Here's the N.B. Jacobs hock wine style bottle that John O'Neill mentioned in his comment on the post "The Many Stars of the Pacific Glass Works" by Andrew.
Both Warren Friedrich & aphotaling lean towards this bottle being blown in the east, however the star on this Jacobs bottle sure looks a lot like the star in picture # 5 in Andrew's post.
Warren also mentions that this star is identical to the star on the W.S. Wright soda that is believed to be from the 1863 time period and attributed to the Pacific Glass Works.
So.... Is the Jacobs hock style wine Western or are some of the bottles pictured in Andrew's post eastern?
I really think this is a western bottle blown by the Pacific Glass Works, the star inside the seal is identical to the earliest bases of the whiskeys shown. Also early advertisements for N.B.Jacobs in the Nevada directory also list him as an agent for vineyards in Los Angeles, so it is at least possible that this was a sealed wine bottle, that may have also been utilized for the bitters bottle via labels applied to them. Maybe they ran out of wine and had extra bottles, so decided to utilize them for bitters instead. Just a thought.ReplyDelete
I'm not sure where Rick got the information that the Wright soda bottle has a star design, it does not.ReplyDelete
Jacobs was carrying the line of wines from M. Keller whose vinyard was located in the Aliso district of the Los Angeles area very early on. Actually in an 1860 advertisement, Jacobs alludes to his Rosenbaums Bitters being counterfeited by the Turner Bros' who were marketing a Rosenchefs Bitters, apparently put up in a container externally very similar to Jacobs.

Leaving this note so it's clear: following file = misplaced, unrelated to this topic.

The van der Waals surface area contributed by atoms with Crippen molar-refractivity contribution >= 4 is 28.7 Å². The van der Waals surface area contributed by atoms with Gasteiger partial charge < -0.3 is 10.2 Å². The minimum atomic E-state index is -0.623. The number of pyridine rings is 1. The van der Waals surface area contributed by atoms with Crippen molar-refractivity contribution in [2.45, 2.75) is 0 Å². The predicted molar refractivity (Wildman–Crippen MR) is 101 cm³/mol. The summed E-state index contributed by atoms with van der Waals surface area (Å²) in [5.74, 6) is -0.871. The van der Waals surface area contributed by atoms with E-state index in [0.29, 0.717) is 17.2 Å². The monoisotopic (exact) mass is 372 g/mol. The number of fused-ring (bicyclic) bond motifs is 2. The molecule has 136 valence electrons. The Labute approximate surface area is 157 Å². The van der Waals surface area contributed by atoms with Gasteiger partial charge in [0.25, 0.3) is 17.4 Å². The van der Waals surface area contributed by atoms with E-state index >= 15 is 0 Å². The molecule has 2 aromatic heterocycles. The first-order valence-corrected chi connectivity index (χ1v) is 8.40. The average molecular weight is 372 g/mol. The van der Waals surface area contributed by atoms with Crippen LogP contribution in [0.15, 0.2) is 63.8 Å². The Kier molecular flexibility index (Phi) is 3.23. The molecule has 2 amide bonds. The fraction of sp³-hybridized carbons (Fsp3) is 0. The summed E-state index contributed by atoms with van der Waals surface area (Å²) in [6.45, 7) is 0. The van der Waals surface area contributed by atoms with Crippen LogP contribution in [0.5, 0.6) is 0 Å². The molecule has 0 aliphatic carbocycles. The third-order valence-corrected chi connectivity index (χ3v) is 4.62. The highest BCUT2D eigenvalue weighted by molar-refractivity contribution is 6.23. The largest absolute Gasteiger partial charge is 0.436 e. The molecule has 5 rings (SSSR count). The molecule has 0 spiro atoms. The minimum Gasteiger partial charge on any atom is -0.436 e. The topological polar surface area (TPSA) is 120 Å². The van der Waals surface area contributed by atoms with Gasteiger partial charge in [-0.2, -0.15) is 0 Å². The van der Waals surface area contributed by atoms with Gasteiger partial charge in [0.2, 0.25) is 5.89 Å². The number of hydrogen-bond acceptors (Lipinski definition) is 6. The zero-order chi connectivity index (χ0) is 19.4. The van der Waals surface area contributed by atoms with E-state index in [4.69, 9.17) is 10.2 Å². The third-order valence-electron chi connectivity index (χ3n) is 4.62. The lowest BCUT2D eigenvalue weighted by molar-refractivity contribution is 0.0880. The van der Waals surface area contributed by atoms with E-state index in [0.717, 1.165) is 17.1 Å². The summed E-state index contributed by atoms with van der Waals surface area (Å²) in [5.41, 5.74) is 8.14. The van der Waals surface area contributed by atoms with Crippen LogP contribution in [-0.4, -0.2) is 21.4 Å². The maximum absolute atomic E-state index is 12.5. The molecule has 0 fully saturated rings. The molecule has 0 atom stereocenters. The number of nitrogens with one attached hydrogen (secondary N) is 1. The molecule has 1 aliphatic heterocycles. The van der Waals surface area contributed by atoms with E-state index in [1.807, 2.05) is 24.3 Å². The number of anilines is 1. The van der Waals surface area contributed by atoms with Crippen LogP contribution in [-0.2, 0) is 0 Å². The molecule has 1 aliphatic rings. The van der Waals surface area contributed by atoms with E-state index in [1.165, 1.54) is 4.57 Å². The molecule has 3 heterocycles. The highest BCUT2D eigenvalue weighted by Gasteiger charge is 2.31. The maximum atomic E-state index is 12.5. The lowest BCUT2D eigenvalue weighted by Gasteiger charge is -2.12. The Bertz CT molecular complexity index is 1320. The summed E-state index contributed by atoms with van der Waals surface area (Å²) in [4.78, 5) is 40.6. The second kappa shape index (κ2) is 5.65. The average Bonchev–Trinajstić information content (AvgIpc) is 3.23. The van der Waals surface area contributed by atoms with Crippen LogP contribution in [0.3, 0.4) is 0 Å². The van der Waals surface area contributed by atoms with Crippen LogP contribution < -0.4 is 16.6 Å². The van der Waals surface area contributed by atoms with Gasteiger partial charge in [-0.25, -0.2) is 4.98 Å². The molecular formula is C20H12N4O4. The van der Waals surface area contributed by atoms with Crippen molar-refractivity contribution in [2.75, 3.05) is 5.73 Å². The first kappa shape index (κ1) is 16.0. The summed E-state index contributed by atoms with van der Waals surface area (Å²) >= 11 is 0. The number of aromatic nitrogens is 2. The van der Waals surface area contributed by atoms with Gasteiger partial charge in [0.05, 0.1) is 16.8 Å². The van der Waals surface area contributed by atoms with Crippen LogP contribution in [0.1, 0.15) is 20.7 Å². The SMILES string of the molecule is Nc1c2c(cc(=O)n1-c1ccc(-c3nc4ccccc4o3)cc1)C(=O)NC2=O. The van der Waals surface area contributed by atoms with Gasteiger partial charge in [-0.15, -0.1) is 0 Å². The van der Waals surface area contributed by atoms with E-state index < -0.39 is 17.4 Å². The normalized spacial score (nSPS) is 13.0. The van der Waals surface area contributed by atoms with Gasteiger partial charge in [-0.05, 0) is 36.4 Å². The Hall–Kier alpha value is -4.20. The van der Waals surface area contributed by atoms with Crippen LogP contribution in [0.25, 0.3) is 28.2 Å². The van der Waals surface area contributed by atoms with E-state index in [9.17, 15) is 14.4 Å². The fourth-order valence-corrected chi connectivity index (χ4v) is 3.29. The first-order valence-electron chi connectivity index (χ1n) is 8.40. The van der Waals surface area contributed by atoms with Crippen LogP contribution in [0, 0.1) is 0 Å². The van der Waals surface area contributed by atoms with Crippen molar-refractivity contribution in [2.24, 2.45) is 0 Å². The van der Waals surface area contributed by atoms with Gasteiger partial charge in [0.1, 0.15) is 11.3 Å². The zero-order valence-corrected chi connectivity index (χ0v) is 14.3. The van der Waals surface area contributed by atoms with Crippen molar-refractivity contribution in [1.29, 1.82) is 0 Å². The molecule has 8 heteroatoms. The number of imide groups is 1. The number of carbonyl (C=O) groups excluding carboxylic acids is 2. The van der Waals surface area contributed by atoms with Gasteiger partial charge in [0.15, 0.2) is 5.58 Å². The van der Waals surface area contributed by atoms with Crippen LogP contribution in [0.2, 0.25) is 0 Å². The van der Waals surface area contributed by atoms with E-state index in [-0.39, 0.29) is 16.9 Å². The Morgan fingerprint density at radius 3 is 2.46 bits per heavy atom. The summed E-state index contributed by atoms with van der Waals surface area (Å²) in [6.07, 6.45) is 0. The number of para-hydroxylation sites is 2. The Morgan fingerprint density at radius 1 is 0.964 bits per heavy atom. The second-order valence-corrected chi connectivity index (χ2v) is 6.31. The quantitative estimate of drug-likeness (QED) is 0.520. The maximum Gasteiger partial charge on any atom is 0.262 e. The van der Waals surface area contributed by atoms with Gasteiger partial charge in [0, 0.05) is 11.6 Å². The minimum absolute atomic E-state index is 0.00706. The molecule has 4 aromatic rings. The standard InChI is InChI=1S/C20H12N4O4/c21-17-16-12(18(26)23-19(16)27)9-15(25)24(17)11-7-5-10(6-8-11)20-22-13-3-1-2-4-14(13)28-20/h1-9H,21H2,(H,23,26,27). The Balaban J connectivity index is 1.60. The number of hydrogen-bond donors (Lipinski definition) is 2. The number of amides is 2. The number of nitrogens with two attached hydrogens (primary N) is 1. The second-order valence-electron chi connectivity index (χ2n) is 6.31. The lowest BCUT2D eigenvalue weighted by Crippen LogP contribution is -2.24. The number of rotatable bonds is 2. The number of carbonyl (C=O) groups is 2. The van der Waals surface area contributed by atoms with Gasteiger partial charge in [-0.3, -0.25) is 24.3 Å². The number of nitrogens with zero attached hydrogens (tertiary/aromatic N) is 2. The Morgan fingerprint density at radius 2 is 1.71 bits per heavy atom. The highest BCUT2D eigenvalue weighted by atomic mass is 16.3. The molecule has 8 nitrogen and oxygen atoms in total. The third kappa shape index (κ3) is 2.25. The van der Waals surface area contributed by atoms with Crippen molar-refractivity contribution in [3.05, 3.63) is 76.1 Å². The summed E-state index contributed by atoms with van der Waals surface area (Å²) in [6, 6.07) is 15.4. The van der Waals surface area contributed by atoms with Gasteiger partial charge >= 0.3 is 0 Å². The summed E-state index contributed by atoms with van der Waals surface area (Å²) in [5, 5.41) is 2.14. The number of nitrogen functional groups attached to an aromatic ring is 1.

In Bill Ham's Bitters Book, it is stated that these bottles were found with enough label on them to identify the wording Rosenbaums Bitters.
I have never seen this bottle in person, but would like to know if it is a seamed two piece mould or a turn mould design. I have advertisements from Pacific Glass Works showing they were making Hock wine bottles before Jacobs went to the square bottle design in 1864 for his bitters product.
Warren & John,ReplyDelete
I am sure glad somebody was paying attention to this post. Of course the W.S. Wright doesn't have a star on the base. Looks like all the other blogger's were sleeping.
This is a wine bottle that is Eastern blown in my opinion and not a bitters as Jacob's dealt extensively in sweet libations of all kinds. The star symbol was commonly used to denote American patriotism both during and after the Civil War and certainly not exclusive to any San Francisco glass house.ReplyDelete
If this style of bottle that was found in Dayton, NV with the partial Rosenbaums Bitters labels were original to that container, and the bottles were not a two part mould design I suspect that it was probably an eastern manufactured bottle, because the marketing of this bitters began several years prior to PGW's operation.ReplyDelete
Interesting observation John. The bottles displayed in my post are surely western. There are in fact MANY stars on eastern cylinders but they are quite different. Furthermore, many eastern collectors have looked at my photographs and stated that they have never seen a piece of any of those stars anywhere in the ground of the East and Mid-West. That coupled with the prevalence of these stars in western privies is pretty hard evidence !ReplyDelete